The WBGU requests “civic participation” – but only for the implementation of the national objective of climate protection. The required “problematization of unsustainable lifestyles” would therefore quickly amount to their stigmatization. Those who do not share the ideas of sustainability would be outside of the new state eco-order – thus all the supporters of the modern industrial society.
Assumed general will to climate policy
The strong eco-state would follow a new social contract, which the WBGU derives from the natural law of enlightenment that also forms the basis of parliamentary democracy. This attribution is incorrect because the WBGU assumes a general will to climate protection and decarbonization.
The council justifies this general primarily from the higher moral insight of its expert knowledge. The WBGU is consequently more in the tradition of the political philosophy of Jean-Jacques Rousseau. His concept of “volotonté générale” was the starting point of authoritarian and utopian Jacobinism in the Western state history
The WBGU compares the decarbonization of the global economy to the Neolithic and the Industrial Revolution. It is wrong to claim that such a deliberately planned and radical transformation of economic and social systems is without precedent.
At least partial models of such transformations are the industrialization of the Soviet Union in the 1920s and 1930s, or the “Great Leap Forward” and the “Cultural Revolution” in Mao’s China.
Deprivation for generations
Whether planned or not – revolutionary transformations of economic systems always involve large sacrifices for the generation that experiences them. Existing productive economic structures are demolished and new one will have to be built.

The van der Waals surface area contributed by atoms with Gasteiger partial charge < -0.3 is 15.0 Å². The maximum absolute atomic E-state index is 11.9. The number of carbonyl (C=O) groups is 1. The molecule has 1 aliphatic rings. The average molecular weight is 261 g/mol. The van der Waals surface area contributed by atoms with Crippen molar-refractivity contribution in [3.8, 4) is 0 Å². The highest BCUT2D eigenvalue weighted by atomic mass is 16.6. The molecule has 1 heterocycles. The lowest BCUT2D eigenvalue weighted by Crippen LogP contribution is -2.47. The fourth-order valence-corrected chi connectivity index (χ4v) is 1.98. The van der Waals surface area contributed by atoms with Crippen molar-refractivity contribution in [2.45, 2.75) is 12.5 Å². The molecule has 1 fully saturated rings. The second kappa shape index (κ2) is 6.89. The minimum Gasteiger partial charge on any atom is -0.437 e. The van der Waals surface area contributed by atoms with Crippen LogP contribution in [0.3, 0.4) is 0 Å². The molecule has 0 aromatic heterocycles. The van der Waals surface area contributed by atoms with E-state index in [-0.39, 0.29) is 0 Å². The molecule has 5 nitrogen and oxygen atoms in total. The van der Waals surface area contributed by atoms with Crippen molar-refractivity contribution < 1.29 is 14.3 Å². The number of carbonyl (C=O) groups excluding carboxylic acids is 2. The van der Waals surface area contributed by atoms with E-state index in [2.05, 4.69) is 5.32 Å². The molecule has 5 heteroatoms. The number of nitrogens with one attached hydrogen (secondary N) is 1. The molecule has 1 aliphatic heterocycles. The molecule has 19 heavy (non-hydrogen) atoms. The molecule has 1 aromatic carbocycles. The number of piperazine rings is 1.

This is clearly demonstrated by history – for example by the “social question” in the Industrial Revolution, the temporary deprivation of the workers. The price of utopian climate Jacobinism of the WBGU is too high.
To carry out this utopian new vision, democratic institutions, the freedom of lifestyles and the right to material well-being is to be sacrificed. Instead, it would be reasonable to walk the path to a climate-friendly economy of the future over a sufficiently long bridge, supported by available and proven technology and market mechanisms. Only this way will climate policy have democratic consent.
Decarbonization means deindustrialization
In any case, there are growing signs that the driving force of the “Great Transformation” is flagging because the global warming trend has come to a halt during the last 12 years and scientific voices (outside of the WBGU and the Potsdam Institute) caution that we may enter a long-term cooling phase.
If Germany wants to do without nuclear energy, then the expansion of renewable energy will have be accompanied by both coal and natural gas in the long term. Otherwise, decarbonization will mean nothing else but de-industrialization. Sometimes one gets the impression that this is exactly what many political actors intend to achieve.
Fritz Vahrenholt is a member of the Social Democratic Party and CEO of RWE Innogy since February 2008.
Translation Philipp Mueller